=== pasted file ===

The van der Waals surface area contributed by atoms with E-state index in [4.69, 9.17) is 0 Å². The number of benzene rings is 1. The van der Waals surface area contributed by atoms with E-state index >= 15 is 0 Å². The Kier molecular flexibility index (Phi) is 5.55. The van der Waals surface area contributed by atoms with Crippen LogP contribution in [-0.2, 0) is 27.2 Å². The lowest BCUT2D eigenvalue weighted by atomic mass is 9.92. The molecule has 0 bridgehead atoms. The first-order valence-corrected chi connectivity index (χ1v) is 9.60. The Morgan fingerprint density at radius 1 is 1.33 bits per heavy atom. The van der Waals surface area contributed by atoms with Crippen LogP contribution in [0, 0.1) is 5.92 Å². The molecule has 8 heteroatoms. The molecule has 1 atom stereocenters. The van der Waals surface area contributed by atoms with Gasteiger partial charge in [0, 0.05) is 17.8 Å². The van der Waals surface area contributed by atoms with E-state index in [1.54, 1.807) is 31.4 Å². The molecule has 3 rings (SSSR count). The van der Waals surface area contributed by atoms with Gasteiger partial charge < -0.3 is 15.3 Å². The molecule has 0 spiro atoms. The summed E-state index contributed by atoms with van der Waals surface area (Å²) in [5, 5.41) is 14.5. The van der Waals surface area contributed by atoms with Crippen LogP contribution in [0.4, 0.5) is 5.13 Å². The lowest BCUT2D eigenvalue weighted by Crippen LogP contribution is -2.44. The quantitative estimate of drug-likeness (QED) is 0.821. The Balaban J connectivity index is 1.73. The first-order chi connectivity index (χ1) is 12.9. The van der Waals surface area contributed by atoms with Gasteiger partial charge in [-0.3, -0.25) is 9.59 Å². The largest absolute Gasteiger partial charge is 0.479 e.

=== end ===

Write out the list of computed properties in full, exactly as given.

The van der Waals surface area contributed by atoms with E-state index in [4.69, 9.17) is 0 Å². The number of benzene rings is 1. The van der Waals surface area contributed by atoms with E-state index >= 15 is 0 Å². The Kier molecular flexibility index (Phi) is 5.55. The van der Waals surface area contributed by atoms with Crippen LogP contribution in [-0.2, 0) is 27.2 Å². The lowest BCUT2D eigenvalue weighted by atomic mass is 9.92. The molecule has 0 bridgehead atoms. The first-order valence-corrected chi connectivity index (χ1v) is 9.60. The Morgan fingerprint density at radius 1 is 1.33 bits per heavy atom. The van der Waals surface area contributed by atoms with Crippen LogP contribution in [0, 0.1) is 5.92 Å². The molecule has 8 heteroatoms. The molecule has 1 atom stereocenters. The van der Waals surface area contributed by atoms with Gasteiger partial charge in [0, 0.05) is 17.8 Å². The van der Waals surface area contributed by atoms with E-state index in [1.54, 1.807) is 31.4 Å². The molecule has 3 rings (SSSR count). The van der Waals surface area contributed by atoms with Gasteiger partial charge < -0.3 is 15.3 Å². The molecule has 0 spiro atoms. The summed E-state index contributed by atoms with van der Waals surface area (Å²) in [5, 5.41) is 14.5. The van der Waals surface area contributed by atoms with Crippen LogP contribution in [0.4, 0.5) is 5.13 Å². The lowest BCUT2D eigenvalue weighted by Crippen LogP contribution is -2.44. The quantitative estimate of drug-likeness (QED) is 0.821. The Balaban J connectivity index is 1.73. The first-order chi connectivity index (χ1) is 12.9. The van der Waals surface area contributed by atoms with Gasteiger partial charge in [-0.3, -0.25) is 9.59 Å². The largest absolute Gasteiger partial charge is 0.479 e.